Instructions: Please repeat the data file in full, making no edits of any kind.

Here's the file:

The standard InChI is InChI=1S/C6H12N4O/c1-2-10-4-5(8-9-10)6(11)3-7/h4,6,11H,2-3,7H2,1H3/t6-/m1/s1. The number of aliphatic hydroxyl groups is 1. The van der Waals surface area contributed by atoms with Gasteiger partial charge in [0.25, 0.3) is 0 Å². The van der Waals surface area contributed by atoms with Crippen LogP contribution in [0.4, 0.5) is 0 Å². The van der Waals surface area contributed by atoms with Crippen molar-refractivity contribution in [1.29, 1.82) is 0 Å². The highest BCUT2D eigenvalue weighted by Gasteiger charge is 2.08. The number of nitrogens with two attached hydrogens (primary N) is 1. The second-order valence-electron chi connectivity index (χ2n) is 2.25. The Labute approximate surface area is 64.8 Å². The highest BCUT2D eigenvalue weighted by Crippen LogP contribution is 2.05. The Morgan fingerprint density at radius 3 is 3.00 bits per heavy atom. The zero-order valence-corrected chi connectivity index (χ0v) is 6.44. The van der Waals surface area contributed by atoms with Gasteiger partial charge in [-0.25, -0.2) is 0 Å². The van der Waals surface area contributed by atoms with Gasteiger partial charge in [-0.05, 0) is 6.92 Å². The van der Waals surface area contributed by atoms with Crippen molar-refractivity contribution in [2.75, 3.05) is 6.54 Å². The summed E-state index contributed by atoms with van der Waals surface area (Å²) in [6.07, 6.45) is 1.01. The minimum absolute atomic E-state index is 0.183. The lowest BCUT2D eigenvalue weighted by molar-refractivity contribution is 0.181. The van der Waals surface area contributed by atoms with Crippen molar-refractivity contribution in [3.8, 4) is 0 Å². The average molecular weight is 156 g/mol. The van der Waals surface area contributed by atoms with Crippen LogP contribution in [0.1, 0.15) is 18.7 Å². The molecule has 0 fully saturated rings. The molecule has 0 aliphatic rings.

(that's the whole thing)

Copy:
The standard InChI is InChI=1S/C6H12N4O/c1-2-10-4-5(8-9-10)6(11)3-7/h4,6,11H,2-3,7H2,1H3/t6-/m1/s1. The number of aliphatic hydroxyl groups is 1. The van der Waals surface area contributed by atoms with Gasteiger partial charge in [0.25, 0.3) is 0 Å². The van der Waals surface area contributed by atoms with Crippen LogP contribution in [0.4, 0.5) is 0 Å². The van der Waals surface area contributed by atoms with Crippen molar-refractivity contribution in [1.29, 1.82) is 0 Å². The highest BCUT2D eigenvalue weighted by Gasteiger charge is 2.08. The number of nitrogens with two attached hydrogens (primary N) is 1. The second-order valence-electron chi connectivity index (χ2n) is 2.25. The Labute approximate surface area is 64.8 Å². The highest BCUT2D eigenvalue weighted by Crippen LogP contribution is 2.05. The Morgan fingerprint density at radius 3 is 3.00 bits per heavy atom. The zero-order valence-corrected chi connectivity index (χ0v) is 6.44. The van der Waals surface area contributed by atoms with Gasteiger partial charge in [-0.25, -0.2) is 0 Å². The van der Waals surface area contributed by atoms with Gasteiger partial charge in [-0.05, 0) is 6.92 Å². The van der Waals surface area contributed by atoms with Crippen molar-refractivity contribution in [2.75, 3.05) is 6.54 Å². The summed E-state index contributed by atoms with van der Waals surface area (Å²) in [6.07, 6.45) is 1.01. The minimum absolute atomic E-state index is 0.183. The lowest BCUT2D eigenvalue weighted by molar-refractivity contribution is 0.181. The van der Waals surface area contributed by atoms with Crippen molar-refractivity contribution in [3.8, 4) is 0 Å². The average molecular weight is 156 g/mol. The van der Waals surface area contributed by atoms with Crippen LogP contribution in [0.1, 0.15) is 18.7 Å². The molecule has 0 fully saturated rings. The molecule has 0 aliphatic rings.